The SCOTUS decision sporadically repeats its finding from Heller decision: “[T]he Second Amendment protects only the carrying of weapons that are those ‘in common use at the time.’” To say flintlock pistols were in common use at the time is bullshit, mainly because most folks didn’t have any need to tote a pistol around (and besides, those things were expensive). But it’s true that IF folks carried a pistol back then, it was a flintlock. Does that constitute ‘common use’? I don’t think so. The Court then goes on to say:

Whatever the likelihood that handguns were considered “dangerous and unusual” during the colonial period, they are indisputably in “common use” for self-defense today.

Dude, they’re in common use today because y’all allowed them to be in common use. It’s like saying colonial era folks never kept their dogs on a leash, then arguing that leash laws aren’t justified in cities now because unleashed dogs were common back then. Willfully and deliberately stupid.

The Court notes that historically, there weren’t a lot of laws in the US restricting the carrying of guns. Not until we passed an amendment restricting firearms.

Only after the ratification of the Second Amendment in 1791 did public-carry restrictions proliferate.

Maybe that’s because the 2nd Amendment specifically mentions that well-regulated militia? Once you link keeping and bearing arms to the militia, state and local lawmakers are going to base laws on that. Right?

The Court, in its review of the history of firearm restrictions, also notes there was an “uptick in gun regulation during the late-19th century—principally in the Western Territories.” You know why there was an uptick in the Old West? Because that’s where cowboys carried guns and got in gunfights. Cowboys had a need for handguns when they were out rounding up cattle and stuff. There were snakes and predators that threatened the cattle and understandably pissed-off native Americans. But when those cowboys rode into Dodge, the sheriff made them take off their guns to stop drunken cowboys from fucking shooting each other. This is NOT hard to understand.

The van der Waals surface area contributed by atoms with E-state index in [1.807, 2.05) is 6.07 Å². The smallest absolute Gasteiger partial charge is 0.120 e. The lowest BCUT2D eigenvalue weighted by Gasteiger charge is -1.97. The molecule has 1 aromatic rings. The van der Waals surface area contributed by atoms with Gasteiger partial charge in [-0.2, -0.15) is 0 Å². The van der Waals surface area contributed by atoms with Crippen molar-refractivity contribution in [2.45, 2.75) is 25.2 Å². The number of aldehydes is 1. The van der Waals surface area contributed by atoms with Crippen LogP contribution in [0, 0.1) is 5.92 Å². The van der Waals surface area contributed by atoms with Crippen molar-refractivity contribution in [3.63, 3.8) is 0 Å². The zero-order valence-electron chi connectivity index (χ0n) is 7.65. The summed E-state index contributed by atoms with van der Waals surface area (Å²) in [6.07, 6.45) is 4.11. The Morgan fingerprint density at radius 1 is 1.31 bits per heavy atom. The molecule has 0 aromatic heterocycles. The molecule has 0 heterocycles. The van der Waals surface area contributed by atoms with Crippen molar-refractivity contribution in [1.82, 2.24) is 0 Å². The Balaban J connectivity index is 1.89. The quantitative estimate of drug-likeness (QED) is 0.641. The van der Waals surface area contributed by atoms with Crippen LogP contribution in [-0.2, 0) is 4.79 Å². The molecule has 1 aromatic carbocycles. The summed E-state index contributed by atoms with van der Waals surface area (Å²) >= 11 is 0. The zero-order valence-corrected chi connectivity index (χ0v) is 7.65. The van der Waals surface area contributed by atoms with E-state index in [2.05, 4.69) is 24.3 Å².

The notion that states and cities have limited power to regulate firearms because the US doesn’t have a history or tradition of regulating firearms is massively stupid. We didn’t have a history or tradition of cowboys riding riotously through a town, shooting at random until cowboys started riding riotously through towns, shooting at random. You don’t need laws preventing folks from doing shit UNTIL THEY START DOING SHIT.

What we DO have now is a history and tradition of mass shootings and mass murder. We are contributing to that history and tradition every goddamn day. As I noted earlier, we had sixteen mass shootings from July 1 through July 4. Four days. Sixteen mass shootings. Eighteen dead, 105 wounded. In four days.

In his concurring opinion, Justice Alito scolds the three Justices who dissented from the majority opinion. He wrote:

[T]he dissent seemingly thinks that the ubiquity of guns and our country’s high level of gun violence provide reasons for sustaining the New York law, the dissent appears not to understand that it is these very facts that cause law-abiding citizens to feel the need to carry a gun for self-defense.